The festival commemoratesthe martyrdom of the prophet Mohammed's grandson- Hazrat Imam Hussein. It is celebrated with great fervour by the Muslims especially the Shia community. Tazias, glittering replicas of the Martyr's tomb, are carried in procession through the streets. The Tazias of Lucknow and Hyderabad are noted for their splendour. In places like Lucknow, Delhi, Agra and Jaipur, grand scale processions are held. People beat their chest in mourning to the tune of beating drums and chants 'Ya Hussain'. Devotees beat themselves and inflict wounds on their own bodies.

Navaratri - All over India

Navaratri is the longest Hindu festival celebrated all over India for nine consecutive nights in praise of Lord Rama (Hero of the Epic Ramayana) and Goddess Durga. Continuous chanting from the great epic 'Ramayana', along with evening performances from the episodes of his life are held for nine days. On the 10th day falls Vijayadashami or Dussehra.

Navaratri is a combination of many concepts, with the common theme of the victory of good over evil. One concept is that Vijayadashami or Dusshera is celebrated on the day Rama kills Ravana. Another concept is that, Durga, goddesses of power and vitality who is believed to have nine forms called Navadurga, takes a new form on each of the nine days (celebrated as Durga Puja) with the arsenal of weapons to ride a lion and fight the demon Mahishasura. The 10th day on which the goddess kills Mahishasura, is celebrated as Dusshera or Vijayadashami as the victory of good over evil. Lord Rama is said to have worshipped the goddesses, seeking her blessing in order to overpower the evil force of Ravana, the abductor of his beloved Sita.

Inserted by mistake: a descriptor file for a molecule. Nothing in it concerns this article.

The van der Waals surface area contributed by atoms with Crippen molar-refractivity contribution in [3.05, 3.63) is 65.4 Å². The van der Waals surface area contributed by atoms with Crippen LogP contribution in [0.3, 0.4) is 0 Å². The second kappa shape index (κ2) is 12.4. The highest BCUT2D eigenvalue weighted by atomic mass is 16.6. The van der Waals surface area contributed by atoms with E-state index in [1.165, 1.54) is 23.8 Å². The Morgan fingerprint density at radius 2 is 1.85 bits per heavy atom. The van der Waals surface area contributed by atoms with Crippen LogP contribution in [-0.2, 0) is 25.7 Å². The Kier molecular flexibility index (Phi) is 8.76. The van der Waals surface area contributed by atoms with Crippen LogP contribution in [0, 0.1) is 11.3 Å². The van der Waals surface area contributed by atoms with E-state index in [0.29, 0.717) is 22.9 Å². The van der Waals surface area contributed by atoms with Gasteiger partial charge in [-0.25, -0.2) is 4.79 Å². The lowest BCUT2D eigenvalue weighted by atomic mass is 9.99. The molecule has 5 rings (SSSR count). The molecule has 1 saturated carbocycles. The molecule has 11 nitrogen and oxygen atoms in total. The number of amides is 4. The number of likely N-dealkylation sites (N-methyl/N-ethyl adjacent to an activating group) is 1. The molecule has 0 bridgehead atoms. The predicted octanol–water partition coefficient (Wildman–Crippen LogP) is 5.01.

The most joyous celebration of Navaratri is seen in Gujarat, Karnataka, Tamil Nadu and Bengal. In Gujarat, every night people gather in courtyards to dance the Garba and Dandiya Raas, a community dance in which men and women dressed in festive clothes dancing in pairs with Dandiya or painted wooden sticks.

Onam - Kerala

Onam, Kerala's most important festival heralds the harvest season. Onam lasts ten days and welcomes King Mahabali's spirit from eternal exile once every year. Main celebrations are held for four days and People wear new clothes, visit temples and offer prayers. Girls perform the Kaikottikkali (Thiruvathirakkali) in the open, dancing around the traditional brass lamp. A major attraction of the onam celebrations are the famed snake boat races along the backwaters at Champakulam, Aranmula and Kottayam. About a hundred oarsmen in each boat row huge and graceful odee (snake boats) to the rhythm of drums and cymbals and songs praising Mahabalis reign. Cultural festivities are held throughout the state at different venues with displays of the famed Kathakali , kaikottikali, Mohiniyattom dances etc.

A spectacular procession in Trichur is followed by a magnificent display of fireworks. At Shoranur appreciative crowds gather on the greens where colourfully dressed Kathakali Dancers re-enact the well-loved stories of the epic heroes and virtuous women.

Pongal - Tamil Nadu, Andhra Pradesh

In South Sankranti becomes Pongal. It is a celebration of the harvest, which is observed for three days in January. Bhogi Pongal, Surya Pongal and Mattu Pongal, are the three days of Pongal festivities on successive days. In certain parts cattle races still enliven the village festivities. Pongal is a colourful and traditional festival with many a ceremony devoted to various deities.